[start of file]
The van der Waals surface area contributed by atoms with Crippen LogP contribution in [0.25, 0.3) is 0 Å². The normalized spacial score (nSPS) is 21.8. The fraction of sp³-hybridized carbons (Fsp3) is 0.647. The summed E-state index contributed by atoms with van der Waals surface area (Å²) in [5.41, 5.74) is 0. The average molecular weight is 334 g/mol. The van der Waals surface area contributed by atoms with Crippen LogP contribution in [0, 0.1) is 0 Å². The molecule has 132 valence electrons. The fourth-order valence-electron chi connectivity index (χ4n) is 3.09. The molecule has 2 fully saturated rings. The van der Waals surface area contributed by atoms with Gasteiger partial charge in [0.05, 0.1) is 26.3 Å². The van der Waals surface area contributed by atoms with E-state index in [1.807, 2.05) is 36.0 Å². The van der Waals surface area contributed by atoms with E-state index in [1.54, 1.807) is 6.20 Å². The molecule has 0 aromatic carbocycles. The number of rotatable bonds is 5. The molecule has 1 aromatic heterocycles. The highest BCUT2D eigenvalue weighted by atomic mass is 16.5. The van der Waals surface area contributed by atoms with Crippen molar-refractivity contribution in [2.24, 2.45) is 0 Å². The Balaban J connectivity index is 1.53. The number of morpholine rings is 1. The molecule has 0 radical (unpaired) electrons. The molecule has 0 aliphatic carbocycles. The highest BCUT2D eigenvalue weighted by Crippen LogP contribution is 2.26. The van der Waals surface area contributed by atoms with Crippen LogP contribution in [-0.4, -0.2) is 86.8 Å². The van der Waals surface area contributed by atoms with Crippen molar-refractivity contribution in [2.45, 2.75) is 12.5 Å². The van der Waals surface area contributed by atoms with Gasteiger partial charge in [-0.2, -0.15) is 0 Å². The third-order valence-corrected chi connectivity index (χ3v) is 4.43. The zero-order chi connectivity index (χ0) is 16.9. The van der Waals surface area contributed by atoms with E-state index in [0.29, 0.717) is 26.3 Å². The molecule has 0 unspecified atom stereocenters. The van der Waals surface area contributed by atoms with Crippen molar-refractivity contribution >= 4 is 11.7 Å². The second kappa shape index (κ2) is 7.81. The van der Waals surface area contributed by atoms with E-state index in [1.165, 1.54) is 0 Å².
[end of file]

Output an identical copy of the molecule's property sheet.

The van der Waals surface area contributed by atoms with Crippen LogP contribution in [0.25, 0.3) is 0 Å². The normalized spacial score (nSPS) is 21.8. The fraction of sp³-hybridized carbons (Fsp3) is 0.647. The summed E-state index contributed by atoms with van der Waals surface area (Å²) in [5.41, 5.74) is 0. The average molecular weight is 334 g/mol. The van der Waals surface area contributed by atoms with Crippen LogP contribution in [0, 0.1) is 0 Å². The molecule has 132 valence electrons. The fourth-order valence-electron chi connectivity index (χ4n) is 3.09. The molecule has 2 fully saturated rings. The van der Waals surface area contributed by atoms with Gasteiger partial charge in [0.05, 0.1) is 26.3 Å². The van der Waals surface area contributed by atoms with E-state index in [1.807, 2.05) is 36.0 Å². The van der Waals surface area contributed by atoms with E-state index in [1.54, 1.807) is 6.20 Å². The molecule has 0 aromatic carbocycles. The number of rotatable bonds is 5. The molecule has 1 aromatic heterocycles. The highest BCUT2D eigenvalue weighted by atomic mass is 16.5. The van der Waals surface area contributed by atoms with Crippen molar-refractivity contribution in [2.24, 2.45) is 0 Å². The Balaban J connectivity index is 1.53. The number of morpholine rings is 1. The molecule has 0 radical (unpaired) electrons. The molecule has 0 aliphatic carbocycles. The highest BCUT2D eigenvalue weighted by Crippen LogP contribution is 2.26. The van der Waals surface area contributed by atoms with Crippen LogP contribution in [-0.4, -0.2) is 86.8 Å². The van der Waals surface area contributed by atoms with Crippen molar-refractivity contribution in [2.45, 2.75) is 12.5 Å². The van der Waals surface area contributed by atoms with Gasteiger partial charge in [-0.2, -0.15) is 0 Å². The third-order valence-corrected chi connectivity index (χ3v) is 4.43. The zero-order chi connectivity index (χ0) is 16.9. The van der Waals surface area contributed by atoms with E-state index in [0.29, 0.717) is 26.3 Å². The molecule has 0 unspecified atom stereocenters. The van der Waals surface area contributed by atoms with Crippen molar-refractivity contribution >= 4 is 11.7 Å². The second kappa shape index (κ2) is 7.81. The van der Waals surface area contributed by atoms with E-state index in [1.165, 1.54) is 0 Å².